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Lecture 20

Pols 2900 Lecture 2013-2

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Political Science
POLS 2900
Stephen Newman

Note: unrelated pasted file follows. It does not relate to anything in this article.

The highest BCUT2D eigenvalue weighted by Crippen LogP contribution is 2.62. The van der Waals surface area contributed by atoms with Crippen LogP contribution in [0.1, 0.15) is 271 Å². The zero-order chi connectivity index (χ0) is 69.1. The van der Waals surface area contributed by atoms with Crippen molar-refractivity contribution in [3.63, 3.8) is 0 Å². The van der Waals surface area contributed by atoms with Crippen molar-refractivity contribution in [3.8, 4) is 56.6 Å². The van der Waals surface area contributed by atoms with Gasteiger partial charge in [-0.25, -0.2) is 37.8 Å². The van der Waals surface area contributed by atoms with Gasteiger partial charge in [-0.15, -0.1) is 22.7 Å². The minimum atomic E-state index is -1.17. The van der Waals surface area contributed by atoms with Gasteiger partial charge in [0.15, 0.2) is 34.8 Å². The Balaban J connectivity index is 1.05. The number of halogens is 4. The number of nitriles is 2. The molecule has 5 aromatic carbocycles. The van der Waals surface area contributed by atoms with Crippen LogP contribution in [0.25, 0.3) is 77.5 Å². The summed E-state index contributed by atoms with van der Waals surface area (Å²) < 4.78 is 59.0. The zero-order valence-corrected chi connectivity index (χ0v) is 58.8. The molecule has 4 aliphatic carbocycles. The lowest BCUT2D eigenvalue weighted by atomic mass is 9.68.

POLS 2900 Lecture Summary, Tuesday, October 15 I picked up where I left off at the conclusion of last Thursday’s lecture. On Thursday I started Aristotle’s Ethics. Like Plato and Socrates, Aristotle believes that everyone really wants to live a good life. The difficulty is that not everyone knows what it means to live well. There are many opinions on the subject and Aristotle canvasses several in the first book of the Ethics. As I explained last time, he argues that the goodness of anything is tied to its characteristic end (purpose) or function. Thus, for example, a good knife performs the function of a knife excellently. Since knives are intended to cut things, a good knife is sharp and cuts things easily. By analogy, a good human life is one that allows a human being to perform his characteristic function excellently. Aristotle claims that everyone refers to this condition as “happiness,” or eudemonia, a Greek word that might better be translated as “flourishing.” The question, then, is what is required for a human being to flourish? Aristotle tells us that “vulgar” persons (i.e., commoners) associate happiness with sensual pleasures and material possessions. Aristotle dismisses this conceptions of happiness because he thinks a life devoted to sensual gratification is a mere animal existence. He says wealth cannot be the key to happiness, because wealth is not intrinsically valuable. We only desire riches because of what they can buy. The cultivated few who are active in politics are said to conceive of the good as honour (since this is the end normally pursued in political life), or as virtue (because men wish to be honoured for their virtue). But neither honour nor virtue seem like complete goods to Aristotle. He comments that our sense of honour depends on the good opinion of others "whereas we intuitively believe that the good is something of our own and hard to take from us." Of course, Aristotle was aware of at least one argument concerning the best good offered by a man he presumably considered wise. This was Plato's doctrine of the Forms, according to which there is a perfect idea of the Good accessible to the human mind through philosophic contemplation. However, Aristotle raises four objections to the doctrine of the Forms. (1) According to the doctrine of the Forms, there is one Idea of the Good and this singular idea is said to apply to both substances (things, like chairs) and their qualities (incidental characteristics, like size, weight, height, etc.). So, for example, we say that there are good chairs and there are chairs of a good height. According to Plato, the word "good" represents the same idea in reference both to chairs and their height. However, Aristotle objects that the good chair and the chair of good height cannot be described as being good in the same sense. By doing so, Plato confuses two analytically distinct categories: substance (in this case, the chair) and its qualities (in the present example, height). If you find Aristotle's language confusing, think of it this way: you could have a perfectly good chair, one that is sturdy and comfortable, and still argue that it was not of a good height. E.g., a chair built for a child would be too small for an adult. The point of Aristotle's objection is this: what makes a chair a good chair does not vary from one chair to another (it is fixed by the end or purpose of a chair --all chairs are meant to be sat on). But what makes a chair of good height will vary with the user (a 1 chair that is good for a child is not good for an adult). The Platonic doctrine of the Forms misses this distinction. (2) According to the doctrine of the Forms, the Good is universal and singular. But Aristotle objects that our understanding of the word "good" means different things when applied to different things. Thus, for example, a good chair is not "good" in the same way as a good time. Plato's concept of the Good misses this distinction as well. (3) If there were a single Form of the Good, Aristotle concludes that there would be a single science of the Good. But on the contrary, he says, there are as many sciences of the good as there are goods to study. E.g., knowing how to build a good chair tells you nothing about how to maintain good health. Indeed, knowing how to build a good chair does not even guarantee that you will know how to build other things well. (4) Finally, Aristotle complains that the Platonic doctrine of the Forms adds nothing to our understanding of things that are good. What more do we learn about the goodness of good chairs or good health or any other good thing by appealing to the Form of the Good? The Form of the Good is singular, but good things are diverse and their goodness is unalike. The Form of the Good is immortal, but the good things of this world are no less good for being perishable. (E.g., A good chair remains good as long as it lasts.) In short, Aristotle considers his teacher's doctrine of the Forms so much unnecessary metaphysical baggage. Having set out Aristotle’s objection to the Platonic conception of the good, I returned to Aristotle’s functionality argument. To repeat, for Aristotle, something that performs its function well is usually said to be good. So what is the characteristic function of a human being? In attempting to determine characteristic human end Aristotle rules out "being alive" because plants and non-human animals are also alive. He also rules out sense-perception, because humans share this capacity with brute animals. The one remaining possibility, according to Aristotle, "is some sort of life of action of the [part of the soul] that has reason." To be clear about this, Aristotle is not simply saying that human beings differ from plants and animals insofar as they possess reason. Reason alone does not suffice to describe the special function of human beings. For Aristotle, humans are distinguished by their capacity for rational action. The human good, therefore, lies in the perfection of ratio